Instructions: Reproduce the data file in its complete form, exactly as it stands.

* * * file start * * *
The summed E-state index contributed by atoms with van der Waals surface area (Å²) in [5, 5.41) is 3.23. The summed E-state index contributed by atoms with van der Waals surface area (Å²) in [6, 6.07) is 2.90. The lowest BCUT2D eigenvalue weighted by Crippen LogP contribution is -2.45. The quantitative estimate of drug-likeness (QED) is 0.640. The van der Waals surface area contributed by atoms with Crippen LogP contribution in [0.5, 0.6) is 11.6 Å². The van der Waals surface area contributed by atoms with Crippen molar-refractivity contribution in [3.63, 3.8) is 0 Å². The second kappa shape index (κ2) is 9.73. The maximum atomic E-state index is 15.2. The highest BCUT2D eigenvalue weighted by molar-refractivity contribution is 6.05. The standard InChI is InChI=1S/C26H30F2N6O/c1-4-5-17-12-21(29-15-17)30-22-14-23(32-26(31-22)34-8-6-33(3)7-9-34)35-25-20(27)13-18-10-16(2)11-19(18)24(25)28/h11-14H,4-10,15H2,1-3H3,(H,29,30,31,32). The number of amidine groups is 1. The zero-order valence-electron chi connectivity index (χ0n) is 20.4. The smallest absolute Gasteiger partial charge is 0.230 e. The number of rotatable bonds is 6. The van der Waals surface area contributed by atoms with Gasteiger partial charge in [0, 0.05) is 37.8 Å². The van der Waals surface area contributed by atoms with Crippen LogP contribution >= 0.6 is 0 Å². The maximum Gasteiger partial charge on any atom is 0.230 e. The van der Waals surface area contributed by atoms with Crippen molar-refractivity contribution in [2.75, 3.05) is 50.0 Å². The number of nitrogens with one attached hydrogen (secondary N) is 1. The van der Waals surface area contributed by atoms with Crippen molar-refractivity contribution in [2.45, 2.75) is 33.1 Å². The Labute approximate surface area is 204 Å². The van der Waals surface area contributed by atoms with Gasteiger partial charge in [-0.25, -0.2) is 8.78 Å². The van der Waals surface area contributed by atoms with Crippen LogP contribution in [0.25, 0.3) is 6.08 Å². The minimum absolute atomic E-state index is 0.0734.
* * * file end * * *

The summed E-state index contributed by atoms with van der Waals surface area (Å²) in [5, 5.41) is 3.23. The summed E-state index contributed by atoms with van der Waals surface area (Å²) in [6, 6.07) is 2.90. The lowest BCUT2D eigenvalue weighted by Crippen LogP contribution is -2.45. The quantitative estimate of drug-likeness (QED) is 0.640. The van der Waals surface area contributed by atoms with Crippen LogP contribution in [0.5, 0.6) is 11.6 Å². The van der Waals surface area contributed by atoms with Crippen molar-refractivity contribution in [3.63, 3.8) is 0 Å². The second kappa shape index (κ2) is 9.73. The maximum atomic E-state index is 15.2. The highest BCUT2D eigenvalue weighted by molar-refractivity contribution is 6.05. The standard InChI is InChI=1S/C26H30F2N6O/c1-4-5-17-12-21(29-15-17)30-22-14-23(32-26(31-22)34-8-6-33(3)7-9-34)35-25-20(27)13-18-10-16(2)11-19(18)24(25)28/h11-14H,4-10,15H2,1-3H3,(H,29,30,31,32). The number of amidine groups is 1. The zero-order valence-electron chi connectivity index (χ0n) is 20.4. The smallest absolute Gasteiger partial charge is 0.230 e. The number of rotatable bonds is 6. The van der Waals surface area contributed by atoms with Gasteiger partial charge in [0, 0.05) is 37.8 Å². The van der Waals surface area contributed by atoms with Crippen LogP contribution >= 0.6 is 0 Å². The maximum Gasteiger partial charge on any atom is 0.230 e. The van der Waals surface area contributed by atoms with Crippen molar-refractivity contribution in [2.75, 3.05) is 50.0 Å². The number of nitrogens with one attached hydrogen (secondary N) is 1. The van der Waals surface area contributed by atoms with Crippen molar-refractivity contribution in [2.45, 2.75) is 33.1 Å². The Labute approximate surface area is 204 Å². The van der Waals surface area contributed by atoms with Gasteiger partial charge in [-0.25, -0.2) is 8.78 Å². The van der Waals surface area contributed by atoms with Crippen LogP contribution in [0.25, 0.3) is 6.08 Å². The minimum absolute atomic E-state index is 0.0734.